• Richburg-Hayes, et al. (2014). Behavioral Economics and Social Policy: Designing Innovative Solutions for Programs Supported by the Administration for Children and Families. OPRE Report No. 2014-16a.
  • Ly, K., Mažar, N., Zhao, M., & Soman, D. (2013). A practitioner’s guide to nudging. Rotman School of Management, University of Toronto.
  • Imai K. (2005). Get out the Vote Do Phone Calls to Encourage Voting Work? Why Randomize?
  • Schultz, P. W., Nolan, J. M., Cialdini, R. B., Goldstein, N. J., & Griskevicius, V. (2007). The constructive, destructive, and reconstructive power of social norms. Psychological Science, 18(5), 429-434.
  • Goldstein, N. J., Cialdini, R. B., & Griskevicius, V. (2008). A room with a viewpoint: Using social norms to motivate environmental conservation in hotels. Journal of consumer Research, 35(3), 472-482.
  • Allcott, H. (2011). Social norms and energy conservation. Journal of Public Economics, 95(9), 1082-1095.
  • Allcott, H., & Rogers, T. (2014). The Short-Run and Long-Run Effects of Behavioral Interventions: Experimental Evidence from Energy Conservation. American Economic Review, 104(10), 3003-3037.
  • Costa, D. L., & Kahn, M. E. (2013). Energy conservation “nudges” and environmentalist ideology: Evidence from a randomized residential electricity field experiment. Journal of the European Economic Association, 11(3), 680-702.
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The course requires that students read several scientific papers and have some knowledge of microeconomics and econometrics.

It is recommended that students have followed or are following a similar course as "Microeconomics III" from the Study of Economics, University of Copenhagen.

Schedule:
3 hours lectures ones a week from week 36 to 50 (except week 42).

Schema:
The overall schema for the BA 3rd year and Master can be seen at KUnet:
MSc in Economics => "Courses and teaching" => "Planning and overview" => "Your timetable"
BA i Økonomi/KA i Økonomi => "Kurser og undervisning" => "Planlægning og overblik" => "Dit skema"

Timetable and venue:
To see the time and location of lectures please press the link/links under "Timetable"/​"Se skema" at the right side of this page. E means Autumn.

You can find the similar information partly in English at
https:/​/​skema.ku.dk/​ku2122/​uk/​module.htm
-Select Department: “2200-Økonomisk Institut” (and wait for respond)
-Select Module:: “2200-E21; [Name of course]””
-Select Report Type: “List – Weekdays”
-Select Period: “Efterår/Autumn”
Press: “ View Timetable”

Please be aware:
- It is the students´s own responsibility to continuously update themselves about their studies, their teaching, their schedule, their exams etc. through the curriculum of the study programmes, the study pages at KUnet, student messages, the course descriptions, the Digital Exam portal, Absalon, the personal schema at KUnet and myUCPH app etc.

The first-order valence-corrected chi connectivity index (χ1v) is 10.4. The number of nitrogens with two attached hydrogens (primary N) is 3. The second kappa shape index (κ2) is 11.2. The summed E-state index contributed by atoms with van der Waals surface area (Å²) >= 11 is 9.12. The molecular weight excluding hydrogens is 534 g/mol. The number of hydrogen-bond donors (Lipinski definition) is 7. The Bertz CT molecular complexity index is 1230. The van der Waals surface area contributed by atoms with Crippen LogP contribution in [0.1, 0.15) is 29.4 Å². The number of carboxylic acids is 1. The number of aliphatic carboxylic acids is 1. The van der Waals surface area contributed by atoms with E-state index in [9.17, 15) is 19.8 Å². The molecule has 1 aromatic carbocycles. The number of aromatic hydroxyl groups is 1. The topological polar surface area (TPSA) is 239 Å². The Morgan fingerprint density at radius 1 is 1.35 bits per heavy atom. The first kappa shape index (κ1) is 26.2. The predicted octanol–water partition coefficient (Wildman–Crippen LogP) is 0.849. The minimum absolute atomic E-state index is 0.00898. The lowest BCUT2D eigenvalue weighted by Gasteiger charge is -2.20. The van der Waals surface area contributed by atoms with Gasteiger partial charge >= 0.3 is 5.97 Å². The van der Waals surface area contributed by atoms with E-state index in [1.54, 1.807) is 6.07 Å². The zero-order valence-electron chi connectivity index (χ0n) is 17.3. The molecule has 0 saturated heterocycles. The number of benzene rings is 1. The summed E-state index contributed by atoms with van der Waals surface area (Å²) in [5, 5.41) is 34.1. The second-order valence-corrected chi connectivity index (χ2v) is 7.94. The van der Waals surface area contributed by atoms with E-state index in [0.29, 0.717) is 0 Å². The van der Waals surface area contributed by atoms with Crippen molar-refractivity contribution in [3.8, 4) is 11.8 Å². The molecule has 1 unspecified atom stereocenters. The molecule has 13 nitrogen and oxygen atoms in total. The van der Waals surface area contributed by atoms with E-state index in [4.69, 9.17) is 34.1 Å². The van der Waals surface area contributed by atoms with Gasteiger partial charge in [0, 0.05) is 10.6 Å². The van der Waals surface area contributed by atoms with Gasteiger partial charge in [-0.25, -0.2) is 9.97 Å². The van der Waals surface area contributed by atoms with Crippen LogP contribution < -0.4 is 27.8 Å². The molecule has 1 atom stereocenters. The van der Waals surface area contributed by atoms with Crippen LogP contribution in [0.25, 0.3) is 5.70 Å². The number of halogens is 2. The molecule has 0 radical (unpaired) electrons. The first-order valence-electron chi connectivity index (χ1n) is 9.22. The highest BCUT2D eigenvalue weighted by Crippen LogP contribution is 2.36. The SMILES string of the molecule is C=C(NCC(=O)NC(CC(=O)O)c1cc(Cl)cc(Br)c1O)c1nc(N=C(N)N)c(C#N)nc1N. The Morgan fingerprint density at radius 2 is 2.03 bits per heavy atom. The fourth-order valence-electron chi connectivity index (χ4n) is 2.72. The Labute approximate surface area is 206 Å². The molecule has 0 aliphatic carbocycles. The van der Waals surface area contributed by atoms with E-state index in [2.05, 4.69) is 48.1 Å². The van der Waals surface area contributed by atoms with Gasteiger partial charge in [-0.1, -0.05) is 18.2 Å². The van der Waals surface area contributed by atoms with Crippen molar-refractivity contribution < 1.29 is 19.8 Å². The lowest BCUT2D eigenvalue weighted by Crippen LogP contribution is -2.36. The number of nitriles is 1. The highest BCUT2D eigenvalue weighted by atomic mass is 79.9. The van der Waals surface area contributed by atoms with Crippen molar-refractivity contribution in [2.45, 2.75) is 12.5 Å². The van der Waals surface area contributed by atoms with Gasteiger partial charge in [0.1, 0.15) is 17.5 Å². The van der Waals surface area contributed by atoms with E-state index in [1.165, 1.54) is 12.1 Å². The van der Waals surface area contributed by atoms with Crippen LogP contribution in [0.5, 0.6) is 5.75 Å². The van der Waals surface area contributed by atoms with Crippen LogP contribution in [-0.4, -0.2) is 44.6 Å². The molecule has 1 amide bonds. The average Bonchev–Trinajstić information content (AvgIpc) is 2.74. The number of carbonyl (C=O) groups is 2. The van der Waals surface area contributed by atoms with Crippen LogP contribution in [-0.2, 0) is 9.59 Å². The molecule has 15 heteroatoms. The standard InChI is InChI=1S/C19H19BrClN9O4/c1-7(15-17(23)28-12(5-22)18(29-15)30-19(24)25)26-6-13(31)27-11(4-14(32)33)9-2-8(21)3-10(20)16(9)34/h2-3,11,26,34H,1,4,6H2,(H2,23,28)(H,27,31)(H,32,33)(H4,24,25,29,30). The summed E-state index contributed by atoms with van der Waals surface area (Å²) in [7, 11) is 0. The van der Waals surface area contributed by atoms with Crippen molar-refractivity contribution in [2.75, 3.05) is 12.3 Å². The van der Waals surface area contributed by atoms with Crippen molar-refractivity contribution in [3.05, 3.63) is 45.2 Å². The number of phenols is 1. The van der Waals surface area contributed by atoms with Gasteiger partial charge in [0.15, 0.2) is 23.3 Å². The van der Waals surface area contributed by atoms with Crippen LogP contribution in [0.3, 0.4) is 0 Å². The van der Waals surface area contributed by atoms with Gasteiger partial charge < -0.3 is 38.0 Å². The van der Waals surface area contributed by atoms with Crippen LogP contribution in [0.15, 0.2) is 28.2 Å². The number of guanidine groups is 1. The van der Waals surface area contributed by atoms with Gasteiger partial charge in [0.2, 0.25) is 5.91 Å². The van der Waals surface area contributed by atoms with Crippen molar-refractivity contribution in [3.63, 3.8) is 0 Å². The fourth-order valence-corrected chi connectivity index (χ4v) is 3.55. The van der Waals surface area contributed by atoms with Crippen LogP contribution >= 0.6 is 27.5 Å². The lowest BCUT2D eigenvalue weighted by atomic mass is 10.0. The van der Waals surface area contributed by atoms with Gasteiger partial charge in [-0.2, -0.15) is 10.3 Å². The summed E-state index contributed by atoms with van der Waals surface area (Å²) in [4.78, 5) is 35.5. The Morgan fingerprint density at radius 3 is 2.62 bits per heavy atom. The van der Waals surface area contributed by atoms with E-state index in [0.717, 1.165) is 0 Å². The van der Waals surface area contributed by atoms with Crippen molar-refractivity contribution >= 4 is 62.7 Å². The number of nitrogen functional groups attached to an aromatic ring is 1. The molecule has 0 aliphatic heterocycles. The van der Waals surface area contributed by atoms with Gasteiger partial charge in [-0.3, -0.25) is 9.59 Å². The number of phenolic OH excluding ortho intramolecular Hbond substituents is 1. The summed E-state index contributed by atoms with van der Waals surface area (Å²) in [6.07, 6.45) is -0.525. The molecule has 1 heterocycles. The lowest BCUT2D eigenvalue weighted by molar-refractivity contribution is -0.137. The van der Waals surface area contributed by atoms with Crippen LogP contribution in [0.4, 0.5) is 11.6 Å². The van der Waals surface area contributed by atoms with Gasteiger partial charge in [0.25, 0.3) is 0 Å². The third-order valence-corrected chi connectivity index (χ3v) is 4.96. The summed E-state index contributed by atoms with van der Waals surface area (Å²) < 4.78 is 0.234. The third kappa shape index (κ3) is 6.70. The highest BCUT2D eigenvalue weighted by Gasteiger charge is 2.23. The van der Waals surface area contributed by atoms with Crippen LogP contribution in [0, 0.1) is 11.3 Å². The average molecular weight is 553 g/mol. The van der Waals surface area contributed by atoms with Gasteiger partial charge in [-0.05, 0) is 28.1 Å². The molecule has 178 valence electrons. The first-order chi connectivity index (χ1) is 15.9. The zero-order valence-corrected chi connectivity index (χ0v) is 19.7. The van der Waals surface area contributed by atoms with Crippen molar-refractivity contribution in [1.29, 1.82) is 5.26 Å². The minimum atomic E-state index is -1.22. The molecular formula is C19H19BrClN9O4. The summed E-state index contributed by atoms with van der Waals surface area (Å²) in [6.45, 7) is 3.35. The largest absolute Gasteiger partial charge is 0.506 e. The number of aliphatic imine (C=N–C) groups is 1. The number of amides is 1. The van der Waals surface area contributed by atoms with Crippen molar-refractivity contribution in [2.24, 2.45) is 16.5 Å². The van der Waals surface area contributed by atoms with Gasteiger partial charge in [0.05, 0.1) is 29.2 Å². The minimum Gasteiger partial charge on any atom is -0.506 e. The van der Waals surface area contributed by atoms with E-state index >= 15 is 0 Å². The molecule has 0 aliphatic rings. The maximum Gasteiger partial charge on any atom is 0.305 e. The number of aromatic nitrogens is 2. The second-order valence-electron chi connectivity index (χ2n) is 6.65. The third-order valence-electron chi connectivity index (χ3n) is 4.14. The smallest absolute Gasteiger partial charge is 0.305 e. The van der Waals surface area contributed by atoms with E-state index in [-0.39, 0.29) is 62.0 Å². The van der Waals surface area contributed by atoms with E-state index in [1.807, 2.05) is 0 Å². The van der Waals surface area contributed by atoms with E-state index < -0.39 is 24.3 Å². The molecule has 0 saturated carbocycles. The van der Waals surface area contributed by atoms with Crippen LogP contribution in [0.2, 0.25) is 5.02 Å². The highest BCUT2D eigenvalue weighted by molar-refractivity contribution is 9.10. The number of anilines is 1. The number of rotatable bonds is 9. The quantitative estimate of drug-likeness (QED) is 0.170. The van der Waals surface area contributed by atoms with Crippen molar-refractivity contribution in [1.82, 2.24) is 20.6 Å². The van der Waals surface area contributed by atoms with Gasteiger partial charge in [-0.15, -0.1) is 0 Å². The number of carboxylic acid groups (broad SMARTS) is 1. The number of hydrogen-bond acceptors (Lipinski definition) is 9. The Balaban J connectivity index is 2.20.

Oral
Individual
Collective
Peer feedback (Students give each other feedback)

 

Students will receive feedback from the lecturer and from the peers continuously during the course.

The teaching assistant gives the students individual feedback at their mandatory assignments upon request.

ECTS
7,5 ECTS
Type of assessment
Written examination, 2 hours under invigilation
as an ITX-exam in the exam venues of the university.

The exam assignment is in English and must be answered in English.

Changes due to Coronavirus:
In the event that COVID-19 restrictions may affect the conduction of the ITX-exams, the written exam and the re-sit exam will be changed to a take-home exam with all aids. If done so, the changes will be announced in study messages at KUnet, in the Digital Exam portal and here in the Exam section of the course description.

The take-home exams will still be individual and it is not allowed to communicate with any one about the exam assignment nor the solution at all. It is also prohibited to distribute data and other information at all. If this or alike actions happens, it will be regarded as cheating and plagiarism.
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Aid

No aids allowed at the written ITX-exams.

 

If the ITX-exams are changed to take-home exams due to COVID-19, the written take-home exams will be with all aids.

 

For further information about allowed aids for the re-examination. Please go to the section "Re-exam".

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Marking scale
7-point grading scale
Censorship form
No external censorship
for the written exams. The written ITX-exam may be chosen for external assessment by random sample.
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Criteria for exam assessment

Students are assessed on the extent to which they master the learning outcome for the course.

 

In order to obtain the top grade "12", the student must with no or only a few minor weaknesses be able to demonstrate an excellent performance displaying a high level of command of all aspects of the relevant material and can make use of the knowledge, skills and competencies listed in the learning outcomes.

 

In order to obtain the passing grade “02”, the student must in a satisfactory way be able to demonstrate a minimal acceptable level of  the knowledge, skills and competencies listed in the learning outcomes.

Single subject courses (day)

  • Category
  • Hours
  • Lectures
  • 42
  • Preparation
  • 162
  • Exam
  • 2
  • English
  • 206